Charlie Weis seems to have his whole tenure at Kansas mapped out already. The program hired the former Notre Dame head coach, who has bounced around the past few years between the college and professional ranks, to take over the Jayhawks’ fledgling football program, a move that shocked the college football landscape.
But Weis has it all mapped out. It seems he wants to take a page from rival Kansas State’s book and build the program into a team that can consistently go 10-2, as the Wildcats have done this year. And Weis seems to believe he can get the program there in five years and then he’ll retire and hand the keys to one of his assistants. Let’s check back in five years and see how that plan goes.
Charlie Weis joined KCSP in Kansas City with Bob Fescoe to discuss what sold him on Kansas, why it was a better opportunity than others he’s been presented with, his family situation, what he learned about assembling a staff when he was at Notre Dame, his five-year plan, his biggest mentors and how long it takes to get a program up and running.
What sold you on the University of Kansas?:
“At the beginning of the day, I thought it was just like a cursory interview. And the more we talked, the more intrigued I became about the possibilities. Obviously I really enjoyed my year in the Kansas City area last year with the Chiefs, but for family reasons we had to get out of here, especially to take care of my daughter. But the more and more [we] talked, the more I liked what Kansas had to offer and I thought, ‘Why not?’ This is as good an opportunity as I’ve seen come along. I think it provides me a great chance to take a program that’s on the losing side and turn it into a winner.”
Why was this such a great opportunity compared to others?:
“When you look at a program that has facilities like you do, that’s willing to spend the money like they are, that’s 2-10, when your interstate rival — who you’re competing against for the same recruits — is 10-2, the logical question you ask is why can’t you be teh 10-2 team instead of the 2-10 team. I don’t know the answer to that yet, but that’s where I want to start.”
You mentioned your daughter and the need to leave. Why, then, come back?:
“That was part of the reason why I took this job. My daughter is not leaving the school she’s in in Florida. Therefore, my wife’s not leaving. … My wife’s going to be where my daughter is. I had to set up lines of transportation that made it a little easier for me and my wife. What I’ve done, contrary to popular reports where Kansas is flying my wife all over the free world, I have said up a way for my wife and daughter to fly back and forth at my expense … so that we’re still a family.”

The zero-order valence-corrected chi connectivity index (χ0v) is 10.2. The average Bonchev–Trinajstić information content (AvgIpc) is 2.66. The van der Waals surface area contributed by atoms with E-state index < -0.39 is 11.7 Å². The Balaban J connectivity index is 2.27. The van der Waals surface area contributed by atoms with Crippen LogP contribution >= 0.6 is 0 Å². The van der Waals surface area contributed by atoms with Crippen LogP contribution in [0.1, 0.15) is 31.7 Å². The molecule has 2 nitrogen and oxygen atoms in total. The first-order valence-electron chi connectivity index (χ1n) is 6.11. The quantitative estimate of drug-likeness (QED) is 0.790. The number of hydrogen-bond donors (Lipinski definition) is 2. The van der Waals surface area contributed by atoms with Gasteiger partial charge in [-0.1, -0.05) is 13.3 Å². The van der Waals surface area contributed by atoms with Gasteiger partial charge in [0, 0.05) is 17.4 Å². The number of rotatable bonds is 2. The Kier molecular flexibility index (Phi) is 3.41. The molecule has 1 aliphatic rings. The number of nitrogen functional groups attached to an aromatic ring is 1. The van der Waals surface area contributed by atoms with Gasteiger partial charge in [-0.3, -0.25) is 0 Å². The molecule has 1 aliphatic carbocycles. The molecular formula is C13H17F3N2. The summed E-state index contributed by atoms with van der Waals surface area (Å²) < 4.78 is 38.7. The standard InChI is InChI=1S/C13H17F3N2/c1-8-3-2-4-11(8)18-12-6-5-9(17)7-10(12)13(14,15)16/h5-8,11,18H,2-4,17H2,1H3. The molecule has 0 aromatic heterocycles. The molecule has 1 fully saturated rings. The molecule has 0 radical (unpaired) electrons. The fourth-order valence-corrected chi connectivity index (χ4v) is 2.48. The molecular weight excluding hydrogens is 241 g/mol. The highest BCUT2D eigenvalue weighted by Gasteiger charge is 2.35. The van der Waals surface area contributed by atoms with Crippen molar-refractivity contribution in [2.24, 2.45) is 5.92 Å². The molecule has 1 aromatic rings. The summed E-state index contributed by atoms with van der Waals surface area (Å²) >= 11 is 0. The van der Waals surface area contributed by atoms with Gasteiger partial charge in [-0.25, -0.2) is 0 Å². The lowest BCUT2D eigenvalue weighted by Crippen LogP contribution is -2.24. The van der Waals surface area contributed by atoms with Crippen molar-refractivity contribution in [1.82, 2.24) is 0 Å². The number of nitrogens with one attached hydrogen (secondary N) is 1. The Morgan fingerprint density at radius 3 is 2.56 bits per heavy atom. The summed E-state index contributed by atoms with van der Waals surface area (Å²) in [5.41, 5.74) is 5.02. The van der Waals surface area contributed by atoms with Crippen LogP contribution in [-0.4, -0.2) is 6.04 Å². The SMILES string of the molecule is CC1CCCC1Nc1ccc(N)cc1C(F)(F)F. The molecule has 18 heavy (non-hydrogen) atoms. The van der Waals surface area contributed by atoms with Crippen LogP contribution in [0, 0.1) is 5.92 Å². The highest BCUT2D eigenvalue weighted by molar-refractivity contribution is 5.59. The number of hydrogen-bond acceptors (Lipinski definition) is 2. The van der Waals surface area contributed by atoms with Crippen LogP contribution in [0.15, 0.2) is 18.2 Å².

What’s one thing that you learned from Notre Dame that you know you have to do differently or change this time around?:
“I think that the biggest problem I had when I got to Notre Dame, even though I won big the first two years and went to two BCS games, when I composed my staff, I was coming from 15 years in the NFL and didn’t really know the college coaches the way I know them now. I think the one area where it’s totally different this time in hiring the staff … is chemistry. I think that chemistry on a coaching staff is a critical factor to the success of any college program, both on and off the field and especially in recruiting.”
How do you respond to the concern that this may just be a quick stop for you?:
“It’s going to be a quick stop. It’s going to be five years. That’s the quick stop. I’m going to be here for five years, because my wife and I had planned for me to be working at Florida for the next five years and then try to be put in a situation where we can walk away. … What we’re going to do here is we’re going to go try to turn this program into a perennial winning program and then try to have it where one of the guys on this coaching staff takes over.”
Who’s your biggest mentor?:
“You have to say the Bills. I don’t think you can separate them because I think they were two unique individuals. Parcells and Belichick are quite unique. … Parcells taught me the psyche of the game. I think Belichick’s two greatest strengths are both his insight and his foresight to the game.”
Realistically, how long does it take to get a football program up and running?:
“Honestly I believe a full recruiting cycle. You can get them better in a hurry and sometimes things can fall into place for you, but I think you have to go a full recruiting cycle where you know everyone you’ve brought in the program and their strengths and weaknesses.”